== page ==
In Pedagogy of the Oppressed, Paulo Freire describes two major models of education, the “banking” model and the “problem solving” model. Freire demonstrates his dislike for the “banking” system and describes it as an oppressive system with no room for independent thinking. As opposed to the “problem solving” model, which encourages freedom of creativity and change.
The “banking” model of education was defined as a system where students are taught to simply receive, memorize, and repeat information only to receive higher grades on standardized tests. This refrains students from communicating and implying education knowledge to the real world. In this model, the subject is the teacher and the listening object are the students. The students are described as “depositories” and the teacher is described as a “depositor”. The teacher makes the deposit and the student receives, files, and stores the deposit. The students comply to the teachers choice, but have no idea that they have an opinion and can contradict the teacher. This takes away a student’s ability to be unique and creative, which is the most crucial part of learning. A student should not just be taught math or english, but instead they should also be taught about each other. The “banking” system intervenes a student from the world because they are not aware of their critical consciousness. An example of the “banking” model is standardized testing. Students are taught how to take the test as opposed to obtaining educational knowledge for the test. The teacher just presented information since they knew “everything” and the student was expected to follow because they knew “nothing”. It was like an empty account that was waiting a deposit.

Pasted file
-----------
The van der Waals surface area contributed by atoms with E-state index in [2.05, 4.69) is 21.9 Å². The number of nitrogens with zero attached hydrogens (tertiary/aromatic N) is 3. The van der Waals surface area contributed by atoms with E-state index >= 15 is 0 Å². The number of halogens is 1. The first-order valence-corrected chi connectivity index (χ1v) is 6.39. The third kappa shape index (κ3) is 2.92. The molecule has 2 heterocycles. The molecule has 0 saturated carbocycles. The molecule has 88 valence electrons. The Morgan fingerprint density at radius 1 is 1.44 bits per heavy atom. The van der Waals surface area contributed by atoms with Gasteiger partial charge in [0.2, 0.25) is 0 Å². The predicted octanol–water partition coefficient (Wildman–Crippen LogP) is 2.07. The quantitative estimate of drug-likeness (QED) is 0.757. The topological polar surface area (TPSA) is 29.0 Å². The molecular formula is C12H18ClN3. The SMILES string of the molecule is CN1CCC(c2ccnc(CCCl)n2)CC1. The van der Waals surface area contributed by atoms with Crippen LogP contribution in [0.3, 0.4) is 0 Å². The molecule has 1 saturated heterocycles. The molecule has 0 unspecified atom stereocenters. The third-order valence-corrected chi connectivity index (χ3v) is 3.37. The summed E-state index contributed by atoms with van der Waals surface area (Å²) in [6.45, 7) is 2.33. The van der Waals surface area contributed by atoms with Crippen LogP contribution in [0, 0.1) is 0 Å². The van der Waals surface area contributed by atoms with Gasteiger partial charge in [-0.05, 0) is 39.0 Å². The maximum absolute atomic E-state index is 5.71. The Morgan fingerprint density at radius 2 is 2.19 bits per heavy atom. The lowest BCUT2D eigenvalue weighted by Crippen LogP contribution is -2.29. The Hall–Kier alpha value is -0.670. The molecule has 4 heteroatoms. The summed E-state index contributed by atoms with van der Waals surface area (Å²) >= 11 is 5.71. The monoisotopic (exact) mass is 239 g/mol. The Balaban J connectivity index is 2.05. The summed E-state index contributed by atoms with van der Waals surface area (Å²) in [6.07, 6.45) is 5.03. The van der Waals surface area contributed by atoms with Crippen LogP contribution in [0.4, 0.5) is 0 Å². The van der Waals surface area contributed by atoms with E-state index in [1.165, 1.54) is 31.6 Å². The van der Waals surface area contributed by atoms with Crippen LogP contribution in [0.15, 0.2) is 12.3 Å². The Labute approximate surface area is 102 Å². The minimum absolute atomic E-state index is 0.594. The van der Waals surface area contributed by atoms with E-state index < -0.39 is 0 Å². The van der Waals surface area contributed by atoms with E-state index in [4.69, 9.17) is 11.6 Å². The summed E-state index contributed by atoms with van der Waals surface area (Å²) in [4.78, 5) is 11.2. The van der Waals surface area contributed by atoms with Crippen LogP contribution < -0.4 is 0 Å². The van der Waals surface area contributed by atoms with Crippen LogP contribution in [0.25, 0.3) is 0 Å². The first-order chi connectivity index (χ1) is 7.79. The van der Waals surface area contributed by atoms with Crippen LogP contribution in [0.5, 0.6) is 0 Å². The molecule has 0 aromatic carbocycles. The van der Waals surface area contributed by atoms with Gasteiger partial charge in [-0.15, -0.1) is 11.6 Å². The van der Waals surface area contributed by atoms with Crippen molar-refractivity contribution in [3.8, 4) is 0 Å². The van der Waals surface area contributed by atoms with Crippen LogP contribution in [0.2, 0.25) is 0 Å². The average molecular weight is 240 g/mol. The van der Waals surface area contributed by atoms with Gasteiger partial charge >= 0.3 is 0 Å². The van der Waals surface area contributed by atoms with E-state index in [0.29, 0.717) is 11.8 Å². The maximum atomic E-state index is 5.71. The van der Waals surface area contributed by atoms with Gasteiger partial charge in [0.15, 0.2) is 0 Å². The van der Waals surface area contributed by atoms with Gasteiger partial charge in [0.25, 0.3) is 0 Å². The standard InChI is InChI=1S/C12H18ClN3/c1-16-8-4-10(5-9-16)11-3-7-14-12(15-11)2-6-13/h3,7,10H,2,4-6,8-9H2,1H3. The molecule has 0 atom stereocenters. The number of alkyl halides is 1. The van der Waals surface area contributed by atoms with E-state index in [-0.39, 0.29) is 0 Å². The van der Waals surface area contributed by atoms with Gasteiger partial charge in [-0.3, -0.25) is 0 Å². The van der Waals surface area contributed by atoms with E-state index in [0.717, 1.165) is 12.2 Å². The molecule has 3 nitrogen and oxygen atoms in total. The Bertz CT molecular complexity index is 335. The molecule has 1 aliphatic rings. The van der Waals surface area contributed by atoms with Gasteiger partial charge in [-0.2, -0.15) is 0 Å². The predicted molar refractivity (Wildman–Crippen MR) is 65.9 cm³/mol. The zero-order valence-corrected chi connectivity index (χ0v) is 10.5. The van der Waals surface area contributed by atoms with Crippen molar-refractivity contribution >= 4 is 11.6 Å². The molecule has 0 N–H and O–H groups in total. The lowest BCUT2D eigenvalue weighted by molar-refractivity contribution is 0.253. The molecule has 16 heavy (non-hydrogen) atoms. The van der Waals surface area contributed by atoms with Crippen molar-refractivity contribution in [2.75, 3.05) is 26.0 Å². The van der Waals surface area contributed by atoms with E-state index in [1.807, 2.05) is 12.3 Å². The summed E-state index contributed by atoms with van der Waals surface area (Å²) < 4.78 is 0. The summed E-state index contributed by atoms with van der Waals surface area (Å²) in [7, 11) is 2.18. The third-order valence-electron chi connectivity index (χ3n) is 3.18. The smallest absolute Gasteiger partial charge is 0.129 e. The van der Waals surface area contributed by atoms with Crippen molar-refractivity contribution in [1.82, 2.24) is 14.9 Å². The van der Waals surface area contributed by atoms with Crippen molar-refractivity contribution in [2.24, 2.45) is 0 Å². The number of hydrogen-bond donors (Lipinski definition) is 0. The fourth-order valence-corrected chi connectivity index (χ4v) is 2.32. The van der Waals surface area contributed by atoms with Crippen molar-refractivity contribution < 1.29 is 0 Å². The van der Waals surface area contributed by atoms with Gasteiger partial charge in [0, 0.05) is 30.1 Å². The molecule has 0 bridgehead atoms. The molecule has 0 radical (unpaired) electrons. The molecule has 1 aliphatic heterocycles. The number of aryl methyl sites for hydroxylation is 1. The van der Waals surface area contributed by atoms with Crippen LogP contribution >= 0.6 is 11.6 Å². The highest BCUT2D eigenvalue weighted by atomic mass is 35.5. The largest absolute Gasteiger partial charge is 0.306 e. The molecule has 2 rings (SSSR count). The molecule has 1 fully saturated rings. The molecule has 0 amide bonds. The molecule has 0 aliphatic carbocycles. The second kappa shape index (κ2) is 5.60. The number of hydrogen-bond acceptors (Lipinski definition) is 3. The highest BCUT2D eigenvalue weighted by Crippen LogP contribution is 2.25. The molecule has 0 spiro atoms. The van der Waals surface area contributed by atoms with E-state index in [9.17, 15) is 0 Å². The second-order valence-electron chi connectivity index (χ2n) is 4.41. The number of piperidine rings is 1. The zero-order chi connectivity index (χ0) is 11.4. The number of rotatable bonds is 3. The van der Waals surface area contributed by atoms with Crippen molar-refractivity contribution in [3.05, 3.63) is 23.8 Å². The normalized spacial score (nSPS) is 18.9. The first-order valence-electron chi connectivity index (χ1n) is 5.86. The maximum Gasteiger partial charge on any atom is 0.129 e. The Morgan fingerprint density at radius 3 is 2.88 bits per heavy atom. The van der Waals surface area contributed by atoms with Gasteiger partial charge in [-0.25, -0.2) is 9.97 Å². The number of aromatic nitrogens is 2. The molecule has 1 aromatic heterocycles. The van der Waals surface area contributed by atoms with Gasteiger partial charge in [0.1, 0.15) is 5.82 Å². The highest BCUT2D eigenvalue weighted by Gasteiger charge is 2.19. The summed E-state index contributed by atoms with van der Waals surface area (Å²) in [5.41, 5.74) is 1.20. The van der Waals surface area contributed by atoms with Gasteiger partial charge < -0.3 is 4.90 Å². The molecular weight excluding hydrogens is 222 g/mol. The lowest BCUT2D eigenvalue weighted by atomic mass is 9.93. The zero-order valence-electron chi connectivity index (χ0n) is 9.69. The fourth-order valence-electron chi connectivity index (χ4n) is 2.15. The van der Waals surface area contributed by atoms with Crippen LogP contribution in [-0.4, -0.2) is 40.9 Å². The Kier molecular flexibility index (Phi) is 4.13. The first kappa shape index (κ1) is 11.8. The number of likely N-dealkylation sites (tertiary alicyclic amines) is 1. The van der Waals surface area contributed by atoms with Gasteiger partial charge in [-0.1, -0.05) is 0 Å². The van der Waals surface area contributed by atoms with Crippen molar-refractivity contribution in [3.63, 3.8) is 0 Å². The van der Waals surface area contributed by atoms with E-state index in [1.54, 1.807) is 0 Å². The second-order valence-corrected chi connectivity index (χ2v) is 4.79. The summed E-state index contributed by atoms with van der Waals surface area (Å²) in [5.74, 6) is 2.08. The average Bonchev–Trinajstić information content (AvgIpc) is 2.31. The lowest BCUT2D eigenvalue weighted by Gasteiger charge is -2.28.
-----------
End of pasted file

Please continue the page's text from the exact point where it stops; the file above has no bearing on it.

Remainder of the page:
The “problem solving” model engages students and teachers to work together in communicating and learning information. Both sides present their opinion, so that there are multiple perspectives. “In problem-posing education, men develop their power to perceive critically the way they exist in the world with which and in which they find themselves; they come to see the world not as a static reality, but as a reality in process, in transformation”. The students are taught to change the world instead of having to change for the world. The teacher is also learning and the students are teaching each other. Classrooms are more engaging and students are taught to think critically and evaluate. This system helps students find their creativity and helps lead them to their success. Students are not just restating information, but creating arguments and oppositions. It gives students the skill they need to know to differentiate them from other student’s. An example of “problem solving” model is when teachers engage lectures by creating different teaching methods. Instead of just speaking or putting up power points, teachers create critical questions or engaging conversations that help present information in different ways. This creates a comfortable and entertaining way of learning.
I felt that the “problem solving” model was more compelling. Students are taught to be creative and express a variety of perspectives. This creates understanding and distinguishes a student from another. Students are also taught knowledge that they will have stored in their brains and can use in the future. It helps a person express themselves and be free, instead of speaking someone else’s words.
- Do you agree with Freire’s argument that the “problem-posing” model of teaching should replace the “banking” model of education?
- Which model do you believe we are experiencing today? How can we get to a “problem-posing” model of teaching?
Freire, Paulo. Pedagogy of the Oppressed. New York: Continuum. 1968